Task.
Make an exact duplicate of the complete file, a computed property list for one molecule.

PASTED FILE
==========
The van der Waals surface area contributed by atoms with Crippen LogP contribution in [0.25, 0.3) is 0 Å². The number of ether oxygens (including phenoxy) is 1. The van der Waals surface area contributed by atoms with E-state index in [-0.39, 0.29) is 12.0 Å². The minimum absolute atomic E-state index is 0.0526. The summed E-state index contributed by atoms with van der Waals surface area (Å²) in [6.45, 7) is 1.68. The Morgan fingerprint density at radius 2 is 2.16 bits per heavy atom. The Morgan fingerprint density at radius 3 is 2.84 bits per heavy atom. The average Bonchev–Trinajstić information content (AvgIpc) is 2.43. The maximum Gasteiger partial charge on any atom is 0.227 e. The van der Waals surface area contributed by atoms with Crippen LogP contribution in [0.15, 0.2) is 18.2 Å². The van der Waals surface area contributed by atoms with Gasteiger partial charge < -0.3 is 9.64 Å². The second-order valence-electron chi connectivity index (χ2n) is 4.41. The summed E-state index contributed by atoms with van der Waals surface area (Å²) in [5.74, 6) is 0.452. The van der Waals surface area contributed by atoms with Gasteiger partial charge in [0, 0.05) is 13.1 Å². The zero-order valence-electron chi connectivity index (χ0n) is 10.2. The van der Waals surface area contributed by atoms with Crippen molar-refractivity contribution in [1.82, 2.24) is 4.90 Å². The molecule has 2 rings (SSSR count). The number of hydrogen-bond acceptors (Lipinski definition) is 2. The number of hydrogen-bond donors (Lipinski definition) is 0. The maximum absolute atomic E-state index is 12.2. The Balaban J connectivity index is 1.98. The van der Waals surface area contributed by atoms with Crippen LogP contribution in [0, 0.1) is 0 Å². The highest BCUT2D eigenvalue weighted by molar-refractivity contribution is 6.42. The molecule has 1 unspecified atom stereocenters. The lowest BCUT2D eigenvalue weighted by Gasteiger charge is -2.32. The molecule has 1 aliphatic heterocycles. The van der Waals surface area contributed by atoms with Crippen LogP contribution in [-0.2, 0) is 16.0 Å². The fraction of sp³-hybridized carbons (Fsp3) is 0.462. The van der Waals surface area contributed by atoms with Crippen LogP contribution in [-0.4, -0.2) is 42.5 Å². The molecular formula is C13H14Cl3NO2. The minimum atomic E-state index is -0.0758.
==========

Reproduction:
The van der Waals surface area contributed by atoms with Crippen LogP contribution in [0.25, 0.3) is 0 Å². The number of ether oxygens (including phenoxy) is 1. The van der Waals surface area contributed by atoms with E-state index in [-0.39, 0.29) is 12.0 Å². The minimum absolute atomic E-state index is 0.0526. The summed E-state index contributed by atoms with van der Waals surface area (Å²) in [6.45, 7) is 1.68. The Morgan fingerprint density at radius 2 is 2.16 bits per heavy atom. The Morgan fingerprint density at radius 3 is 2.84 bits per heavy atom. The average Bonchev–Trinajstić information content (AvgIpc) is 2.43. The maximum Gasteiger partial charge on any atom is 0.227 e. The van der Waals surface area contributed by atoms with Crippen LogP contribution in [0.15, 0.2) is 18.2 Å². The van der Waals surface area contributed by atoms with Gasteiger partial charge < -0.3 is 9.64 Å². The second-order valence-electron chi connectivity index (χ2n) is 4.41. The summed E-state index contributed by atoms with van der Waals surface area (Å²) in [5.74, 6) is 0.452. The van der Waals surface area contributed by atoms with Gasteiger partial charge in [0, 0.05) is 13.1 Å². The zero-order valence-electron chi connectivity index (χ0n) is 10.2. The van der Waals surface area contributed by atoms with Crippen molar-refractivity contribution in [1.82, 2.24) is 4.90 Å². The molecule has 2 rings (SSSR count). The number of hydrogen-bond acceptors (Lipinski definition) is 2. The number of hydrogen-bond donors (Lipinski definition) is 0. The maximum absolute atomic E-state index is 12.2. The Balaban J connectivity index is 1.98. The van der Waals surface area contributed by atoms with Crippen LogP contribution in [0, 0.1) is 0 Å². The highest BCUT2D eigenvalue weighted by molar-refractivity contribution is 6.42. The molecule has 1 unspecified atom stereocenters. The lowest BCUT2D eigenvalue weighted by Gasteiger charge is -2.32. The molecule has 1 aliphatic heterocycles. The van der Waals surface area contributed by atoms with Crippen LogP contribution in [-0.2, 0) is 16.0 Å². The fraction of sp³-hybridized carbons (Fsp3) is 0.462. The van der Waals surface area contributed by atoms with Crippen LogP contribution in [-0.4, -0.2) is 42.5 Å². The molecular formula is C13H14Cl3NO2. The minimum atomic E-state index is -0.0758.